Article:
Britain’s number of deaths “involving” the coronavirus has risen to 46,000, substantially higher than the 36,914 fatalities officially reported so far, according to a statistical update released Tuesday.
The daily death tolls released in Britain only include fatalities that have been confirmed by a positive test.
But the Office for National Statistics (ONS) conducts separate studies tallying all fatalities in which COVID-19 is suspected or mentioned on the death certificate.
That figure rose to roughly 46,000 for England, Wales, Northern Ireland and Scotland, although each country reports the number of deaths counted by slightly different dates—either May 15 or May 20.
This means Britain’s virus-related toll is now ever higher, although the weekly trends continue to show a slowdown in the virus’s spread.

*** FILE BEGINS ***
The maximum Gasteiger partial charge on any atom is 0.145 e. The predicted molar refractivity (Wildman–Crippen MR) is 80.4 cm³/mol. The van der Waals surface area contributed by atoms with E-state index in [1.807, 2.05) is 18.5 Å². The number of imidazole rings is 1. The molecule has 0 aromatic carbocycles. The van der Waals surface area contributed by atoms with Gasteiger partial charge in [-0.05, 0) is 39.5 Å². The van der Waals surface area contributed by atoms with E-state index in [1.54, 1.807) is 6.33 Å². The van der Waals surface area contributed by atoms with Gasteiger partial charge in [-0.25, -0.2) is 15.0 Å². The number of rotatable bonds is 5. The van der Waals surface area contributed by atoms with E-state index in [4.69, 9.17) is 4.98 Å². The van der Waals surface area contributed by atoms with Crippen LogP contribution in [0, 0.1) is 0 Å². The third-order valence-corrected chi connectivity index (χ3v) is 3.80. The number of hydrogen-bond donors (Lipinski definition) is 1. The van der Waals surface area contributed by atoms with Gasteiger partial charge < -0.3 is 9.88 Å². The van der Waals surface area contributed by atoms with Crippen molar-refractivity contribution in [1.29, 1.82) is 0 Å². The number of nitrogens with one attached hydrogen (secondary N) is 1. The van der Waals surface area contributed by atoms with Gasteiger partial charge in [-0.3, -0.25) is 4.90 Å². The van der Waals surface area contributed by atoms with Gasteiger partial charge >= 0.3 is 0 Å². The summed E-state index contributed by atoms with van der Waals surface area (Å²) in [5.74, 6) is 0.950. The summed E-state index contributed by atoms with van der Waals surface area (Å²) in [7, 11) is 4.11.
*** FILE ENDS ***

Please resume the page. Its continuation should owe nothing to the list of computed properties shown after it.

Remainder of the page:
Countries have struggled to count their dead from the new disease.
Spain took the unusual step Monday of revising down its toll by nearly 2,000 to 26,834.
This happened because Spanish officials switched to a new data gathering system that discovered that some deaths were being counted twice.
But most countries believe that their official toll underreports the real scale of the health disaster.
Italy, which bore the initial brunt of the disease in Europe, discovered in early May that there were nearly 11,700 unaccounted deaths in hospitals, care homes and the community between February 20 and March 31 alone.
If these deaths were added to the official death toll, Italy’s number of COVID-19 fatalities would be similar to those reported by the ONS for Britain on Tuesday.
Britain is one of the last European countries to start emerging from its coronavirus lockdown.
Most stores are closed and the few restaurants and cafes that are open only provide take out and delivery service.
But Prime Minister Boris Johnson intends to reopen schools for younger children on June 1, after easing stay at home orders in May.
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